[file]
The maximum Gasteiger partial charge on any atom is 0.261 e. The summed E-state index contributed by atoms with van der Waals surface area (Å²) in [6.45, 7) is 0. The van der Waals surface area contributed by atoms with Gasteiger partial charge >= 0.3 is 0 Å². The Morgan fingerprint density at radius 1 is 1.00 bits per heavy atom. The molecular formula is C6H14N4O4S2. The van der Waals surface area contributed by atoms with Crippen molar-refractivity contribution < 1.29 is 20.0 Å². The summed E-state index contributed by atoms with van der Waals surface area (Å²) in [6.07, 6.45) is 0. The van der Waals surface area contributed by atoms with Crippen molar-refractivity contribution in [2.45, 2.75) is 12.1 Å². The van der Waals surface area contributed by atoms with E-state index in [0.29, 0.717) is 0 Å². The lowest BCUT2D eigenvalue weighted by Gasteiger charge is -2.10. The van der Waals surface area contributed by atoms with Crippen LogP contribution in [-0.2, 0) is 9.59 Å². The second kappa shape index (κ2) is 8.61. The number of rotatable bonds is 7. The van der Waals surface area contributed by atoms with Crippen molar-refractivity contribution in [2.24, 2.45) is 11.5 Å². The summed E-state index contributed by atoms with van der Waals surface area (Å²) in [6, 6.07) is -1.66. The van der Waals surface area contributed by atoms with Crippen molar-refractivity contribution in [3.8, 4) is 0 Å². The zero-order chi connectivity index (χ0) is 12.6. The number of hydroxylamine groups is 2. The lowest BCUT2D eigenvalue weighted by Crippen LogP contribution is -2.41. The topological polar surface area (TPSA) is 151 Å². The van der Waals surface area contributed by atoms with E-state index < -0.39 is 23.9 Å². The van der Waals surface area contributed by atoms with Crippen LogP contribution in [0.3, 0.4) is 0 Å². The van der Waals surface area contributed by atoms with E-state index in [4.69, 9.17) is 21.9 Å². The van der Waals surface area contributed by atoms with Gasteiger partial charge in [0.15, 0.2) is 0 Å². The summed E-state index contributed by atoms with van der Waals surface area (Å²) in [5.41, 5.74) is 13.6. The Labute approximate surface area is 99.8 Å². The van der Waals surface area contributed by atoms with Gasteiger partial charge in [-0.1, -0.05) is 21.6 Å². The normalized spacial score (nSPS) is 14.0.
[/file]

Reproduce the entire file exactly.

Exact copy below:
The maximum Gasteiger partial charge on any atom is 0.261 e. The summed E-state index contributed by atoms with van der Waals surface area (Å²) in [6.45, 7) is 0. The van der Waals surface area contributed by atoms with Gasteiger partial charge >= 0.3 is 0 Å². The Morgan fingerprint density at radius 1 is 1.00 bits per heavy atom. The molecular formula is C6H14N4O4S2. The van der Waals surface area contributed by atoms with Crippen molar-refractivity contribution < 1.29 is 20.0 Å². The summed E-state index contributed by atoms with van der Waals surface area (Å²) in [6.07, 6.45) is 0. The van der Waals surface area contributed by atoms with Crippen molar-refractivity contribution in [2.45, 2.75) is 12.1 Å². The van der Waals surface area contributed by atoms with E-state index in [0.29, 0.717) is 0 Å². The lowest BCUT2D eigenvalue weighted by Gasteiger charge is -2.10. The van der Waals surface area contributed by atoms with Crippen LogP contribution in [-0.2, 0) is 9.59 Å². The second kappa shape index (κ2) is 8.61. The number of rotatable bonds is 7. The van der Waals surface area contributed by atoms with Crippen molar-refractivity contribution in [2.24, 2.45) is 11.5 Å². The summed E-state index contributed by atoms with van der Waals surface area (Å²) in [6, 6.07) is -1.66. The van der Waals surface area contributed by atoms with Crippen molar-refractivity contribution in [3.8, 4) is 0 Å². The zero-order chi connectivity index (χ0) is 12.6. The number of hydroxylamine groups is 2. The lowest BCUT2D eigenvalue weighted by Crippen LogP contribution is -2.41. The topological polar surface area (TPSA) is 151 Å². The van der Waals surface area contributed by atoms with E-state index < -0.39 is 23.9 Å². The van der Waals surface area contributed by atoms with Crippen LogP contribution in [0.3, 0.4) is 0 Å². The van der Waals surface area contributed by atoms with E-state index in [4.69, 9.17) is 21.9 Å². The van der Waals surface area contributed by atoms with Gasteiger partial charge in [0.15, 0.2) is 0 Å². The summed E-state index contributed by atoms with van der Waals surface area (Å²) in [5.41, 5.74) is 13.6. The Labute approximate surface area is 99.8 Å². The van der Waals surface area contributed by atoms with Gasteiger partial charge in [-0.1, -0.05) is 21.6 Å². The normalized spacial score (nSPS) is 14.0.